Nursing students' perceptions of caring for dying people, after one year in nursing school
2016 (English)In: Nurse Education Today, ISSN 0260-6917, E-ISSN 1532-2793, Vol. 41, 12-16 p.Article in journal (Refereed) PublishedText
Aim: To describe Swedish nursing students' perceptions of caring for dying people after the first year of a three year in a nursing programme at three university nursing schools in Sweden. Methods: Interviews (n = 17) were undertaken with nursing students at the end of their first year. A phenomenographic approach was used to design and structure the analysis of the nursing students' perceptions. Results: The analysis resulted in five categories: 1) from abstract to reality, 2) from scary to natural, 3) increased knowledge can give bad conscience, 4) time limits versus fear of end-of-life conversations, and 5) meeting with relatives. Conclusion: Nursing students need to be prepared both theoretically and within practice to encounter death and dying and to care for dying persons. By combining their theoretical knowledge of dying and death with their own encounters of death and dying people in practice, the students can be supported to develop an understanding of dying and death as a natural part of life rather than something frightening.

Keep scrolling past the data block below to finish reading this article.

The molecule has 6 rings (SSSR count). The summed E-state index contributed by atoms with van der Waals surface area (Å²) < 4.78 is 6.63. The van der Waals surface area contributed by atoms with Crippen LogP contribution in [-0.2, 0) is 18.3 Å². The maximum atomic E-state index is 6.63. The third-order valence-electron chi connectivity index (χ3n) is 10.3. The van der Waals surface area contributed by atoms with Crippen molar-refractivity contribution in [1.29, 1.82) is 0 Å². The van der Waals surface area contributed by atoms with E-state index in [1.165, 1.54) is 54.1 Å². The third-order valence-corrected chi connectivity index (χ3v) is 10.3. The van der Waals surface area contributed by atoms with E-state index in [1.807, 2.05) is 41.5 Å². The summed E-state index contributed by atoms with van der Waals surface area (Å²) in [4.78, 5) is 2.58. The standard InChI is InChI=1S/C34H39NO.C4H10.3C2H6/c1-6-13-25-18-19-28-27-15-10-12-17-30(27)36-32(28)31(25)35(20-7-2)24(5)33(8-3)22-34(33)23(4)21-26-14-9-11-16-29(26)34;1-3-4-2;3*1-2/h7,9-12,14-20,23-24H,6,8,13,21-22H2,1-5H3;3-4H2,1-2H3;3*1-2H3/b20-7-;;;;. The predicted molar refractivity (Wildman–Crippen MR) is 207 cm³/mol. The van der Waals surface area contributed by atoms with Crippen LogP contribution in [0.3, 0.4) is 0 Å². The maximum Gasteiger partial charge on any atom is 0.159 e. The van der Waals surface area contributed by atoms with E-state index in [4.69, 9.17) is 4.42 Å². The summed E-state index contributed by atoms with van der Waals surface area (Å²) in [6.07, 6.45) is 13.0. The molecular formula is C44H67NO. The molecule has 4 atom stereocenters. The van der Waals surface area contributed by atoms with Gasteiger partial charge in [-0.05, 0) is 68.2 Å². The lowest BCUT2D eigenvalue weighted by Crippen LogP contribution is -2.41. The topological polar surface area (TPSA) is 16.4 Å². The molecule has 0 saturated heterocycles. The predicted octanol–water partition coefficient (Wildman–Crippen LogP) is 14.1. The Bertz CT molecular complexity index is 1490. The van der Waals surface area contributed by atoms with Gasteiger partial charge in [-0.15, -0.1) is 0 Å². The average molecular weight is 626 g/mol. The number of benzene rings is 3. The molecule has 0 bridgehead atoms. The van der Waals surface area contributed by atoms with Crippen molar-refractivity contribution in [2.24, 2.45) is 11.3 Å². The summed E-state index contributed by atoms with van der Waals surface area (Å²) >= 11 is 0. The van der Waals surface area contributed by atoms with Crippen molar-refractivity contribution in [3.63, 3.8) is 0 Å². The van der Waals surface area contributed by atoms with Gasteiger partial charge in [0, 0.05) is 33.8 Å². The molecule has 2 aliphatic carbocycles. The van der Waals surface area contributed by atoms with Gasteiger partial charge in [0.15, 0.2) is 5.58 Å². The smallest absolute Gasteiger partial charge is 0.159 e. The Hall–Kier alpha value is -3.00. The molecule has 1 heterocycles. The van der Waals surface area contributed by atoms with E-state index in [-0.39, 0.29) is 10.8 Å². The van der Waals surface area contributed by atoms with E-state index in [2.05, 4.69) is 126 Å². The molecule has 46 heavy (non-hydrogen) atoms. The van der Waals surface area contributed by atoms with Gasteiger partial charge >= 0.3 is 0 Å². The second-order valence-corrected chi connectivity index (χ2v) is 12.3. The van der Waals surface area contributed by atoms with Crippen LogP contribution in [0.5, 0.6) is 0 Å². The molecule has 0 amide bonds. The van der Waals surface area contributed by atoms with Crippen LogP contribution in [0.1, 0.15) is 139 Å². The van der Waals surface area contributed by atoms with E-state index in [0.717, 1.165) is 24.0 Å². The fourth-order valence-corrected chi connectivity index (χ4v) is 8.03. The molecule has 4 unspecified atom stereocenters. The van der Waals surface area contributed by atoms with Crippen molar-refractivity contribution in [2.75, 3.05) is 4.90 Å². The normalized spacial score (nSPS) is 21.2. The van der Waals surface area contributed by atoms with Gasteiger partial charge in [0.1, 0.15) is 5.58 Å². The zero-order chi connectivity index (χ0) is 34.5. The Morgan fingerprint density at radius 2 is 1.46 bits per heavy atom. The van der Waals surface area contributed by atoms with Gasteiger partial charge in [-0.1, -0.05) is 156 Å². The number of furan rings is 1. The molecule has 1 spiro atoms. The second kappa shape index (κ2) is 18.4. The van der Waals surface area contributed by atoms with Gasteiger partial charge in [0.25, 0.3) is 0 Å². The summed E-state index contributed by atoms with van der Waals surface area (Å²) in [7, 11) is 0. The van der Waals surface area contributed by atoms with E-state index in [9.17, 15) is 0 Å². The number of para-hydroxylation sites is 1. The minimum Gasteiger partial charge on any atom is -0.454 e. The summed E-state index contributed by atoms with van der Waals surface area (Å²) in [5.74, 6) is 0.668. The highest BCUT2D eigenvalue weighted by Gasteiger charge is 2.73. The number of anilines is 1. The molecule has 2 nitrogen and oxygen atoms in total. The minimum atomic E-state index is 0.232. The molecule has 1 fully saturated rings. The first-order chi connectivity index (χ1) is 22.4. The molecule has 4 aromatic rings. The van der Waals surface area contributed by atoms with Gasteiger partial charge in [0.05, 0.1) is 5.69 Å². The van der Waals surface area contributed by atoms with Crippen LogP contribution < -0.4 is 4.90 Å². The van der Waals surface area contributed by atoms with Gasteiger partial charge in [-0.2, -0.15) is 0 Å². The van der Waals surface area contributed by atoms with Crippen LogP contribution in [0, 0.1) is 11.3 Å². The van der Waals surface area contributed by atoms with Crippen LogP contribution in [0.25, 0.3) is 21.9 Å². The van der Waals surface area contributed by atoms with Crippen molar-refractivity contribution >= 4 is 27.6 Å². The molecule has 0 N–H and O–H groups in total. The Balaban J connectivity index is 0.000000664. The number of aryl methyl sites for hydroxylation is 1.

Place, publisher, year, edition, pages
Elsevier, 2016. Vol. 41, 12-16 p.
Death, Dying, End-of-life care, Nursing education, Nursing students, Perceptions
IdentifiersURN: urn:nbn:se:his:diva-12569DOI: 10.1016/j.nedt.2016.03.016ISI: 000376705500003PubMedID: 27138476ScopusID: 2-s2.0-84962339581OAI: oai:DiVA.org:his-12569DiVA: diva2:941640